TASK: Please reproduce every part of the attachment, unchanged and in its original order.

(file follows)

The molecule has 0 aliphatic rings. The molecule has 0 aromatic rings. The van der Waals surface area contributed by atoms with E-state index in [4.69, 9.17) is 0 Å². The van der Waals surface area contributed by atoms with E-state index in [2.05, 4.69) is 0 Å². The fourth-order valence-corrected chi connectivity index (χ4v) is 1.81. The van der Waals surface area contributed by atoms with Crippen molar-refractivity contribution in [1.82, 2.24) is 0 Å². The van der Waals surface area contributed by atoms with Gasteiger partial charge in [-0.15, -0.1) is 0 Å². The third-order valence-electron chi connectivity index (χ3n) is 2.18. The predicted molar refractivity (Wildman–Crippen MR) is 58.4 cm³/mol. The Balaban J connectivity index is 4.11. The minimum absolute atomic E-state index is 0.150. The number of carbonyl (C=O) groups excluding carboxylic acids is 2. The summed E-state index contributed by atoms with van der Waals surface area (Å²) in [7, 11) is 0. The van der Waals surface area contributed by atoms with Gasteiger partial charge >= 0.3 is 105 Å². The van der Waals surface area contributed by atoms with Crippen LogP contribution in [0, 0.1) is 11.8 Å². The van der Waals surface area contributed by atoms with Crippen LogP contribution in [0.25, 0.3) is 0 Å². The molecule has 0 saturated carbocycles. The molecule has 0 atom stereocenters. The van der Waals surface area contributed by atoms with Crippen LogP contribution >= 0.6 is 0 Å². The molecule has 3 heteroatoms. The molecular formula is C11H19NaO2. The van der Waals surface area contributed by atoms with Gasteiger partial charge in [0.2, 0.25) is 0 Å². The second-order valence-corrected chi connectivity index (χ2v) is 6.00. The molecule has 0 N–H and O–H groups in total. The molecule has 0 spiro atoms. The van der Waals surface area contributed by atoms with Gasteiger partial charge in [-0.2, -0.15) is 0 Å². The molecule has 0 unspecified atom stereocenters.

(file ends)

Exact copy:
The molecule has 0 aliphatic rings. The molecule has 0 aromatic rings. The van der Waals surface area contributed by atoms with E-state index in [4.69, 9.17) is 0 Å². The van der Waals surface area contributed by atoms with E-state index in [2.05, 4.69) is 0 Å². The fourth-order valence-corrected chi connectivity index (χ4v) is 1.81. The van der Waals surface area contributed by atoms with Crippen molar-refractivity contribution in [1.82, 2.24) is 0 Å². The van der Waals surface area contributed by atoms with Gasteiger partial charge in [-0.15, -0.1) is 0 Å². The third-order valence-electron chi connectivity index (χ3n) is 2.18. The predicted molar refractivity (Wildman–Crippen MR) is 58.4 cm³/mol. The Balaban J connectivity index is 4.11. The minimum absolute atomic E-state index is 0.150. The number of carbonyl (C=O) groups excluding carboxylic acids is 2. The summed E-state index contributed by atoms with van der Waals surface area (Å²) in [7, 11) is 0. The van der Waals surface area contributed by atoms with Gasteiger partial charge >= 0.3 is 105 Å². The van der Waals surface area contributed by atoms with Crippen LogP contribution in [0, 0.1) is 11.8 Å². The van der Waals surface area contributed by atoms with Crippen LogP contribution in [0.25, 0.3) is 0 Å². The molecule has 0 saturated carbocycles. The molecule has 0 atom stereocenters. The van der Waals surface area contributed by atoms with Crippen LogP contribution >= 0.6 is 0 Å². The molecule has 3 heteroatoms. The molecular formula is C11H19NaO2. The van der Waals surface area contributed by atoms with Gasteiger partial charge in [0.2, 0.25) is 0 Å². The second-order valence-corrected chi connectivity index (χ2v) is 6.00. The molecule has 0 N–H and O–H groups in total. The molecule has 0 spiro atoms. The van der Waals surface area contributed by atoms with Gasteiger partial charge in [-0.2, -0.15) is 0 Å². The molecule has 0 unspecified atom stereocenters.